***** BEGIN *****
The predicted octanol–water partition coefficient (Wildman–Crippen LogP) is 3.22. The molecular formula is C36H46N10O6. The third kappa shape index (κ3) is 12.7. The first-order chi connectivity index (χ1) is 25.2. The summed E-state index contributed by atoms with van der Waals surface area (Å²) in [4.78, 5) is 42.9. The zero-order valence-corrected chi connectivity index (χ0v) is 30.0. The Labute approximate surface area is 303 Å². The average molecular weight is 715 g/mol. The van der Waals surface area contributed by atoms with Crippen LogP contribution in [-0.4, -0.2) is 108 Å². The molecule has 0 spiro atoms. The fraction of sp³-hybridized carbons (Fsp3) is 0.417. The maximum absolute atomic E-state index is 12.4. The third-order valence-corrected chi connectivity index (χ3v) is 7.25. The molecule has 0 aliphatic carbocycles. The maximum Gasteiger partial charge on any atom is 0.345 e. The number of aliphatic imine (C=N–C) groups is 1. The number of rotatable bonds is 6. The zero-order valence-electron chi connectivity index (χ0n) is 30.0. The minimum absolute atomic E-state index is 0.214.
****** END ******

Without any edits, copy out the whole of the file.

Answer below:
The predicted octanol–water partition coefficient (Wildman–Crippen LogP) is 3.22. The molecular formula is C36H46N10O6. The third kappa shape index (κ3) is 12.7. The first-order chi connectivity index (χ1) is 25.2. The summed E-state index contributed by atoms with van der Waals surface area (Å²) in [4.78, 5) is 42.9. The zero-order valence-corrected chi connectivity index (χ0v) is 30.0. The Labute approximate surface area is 303 Å². The average molecular weight is 715 g/mol. The van der Waals surface area contributed by atoms with Crippen LogP contribution in [-0.4, -0.2) is 108 Å². The molecule has 0 spiro atoms. The fraction of sp³-hybridized carbons (Fsp3) is 0.417. The maximum absolute atomic E-state index is 12.4. The third-order valence-corrected chi connectivity index (χ3v) is 7.25. The molecule has 0 aliphatic carbocycles. The maximum Gasteiger partial charge on any atom is 0.345 e. The number of aliphatic imine (C=N–C) groups is 1. The number of rotatable bonds is 6. The zero-order valence-electron chi connectivity index (χ0n) is 30.0. The minimum absolute atomic E-state index is 0.214.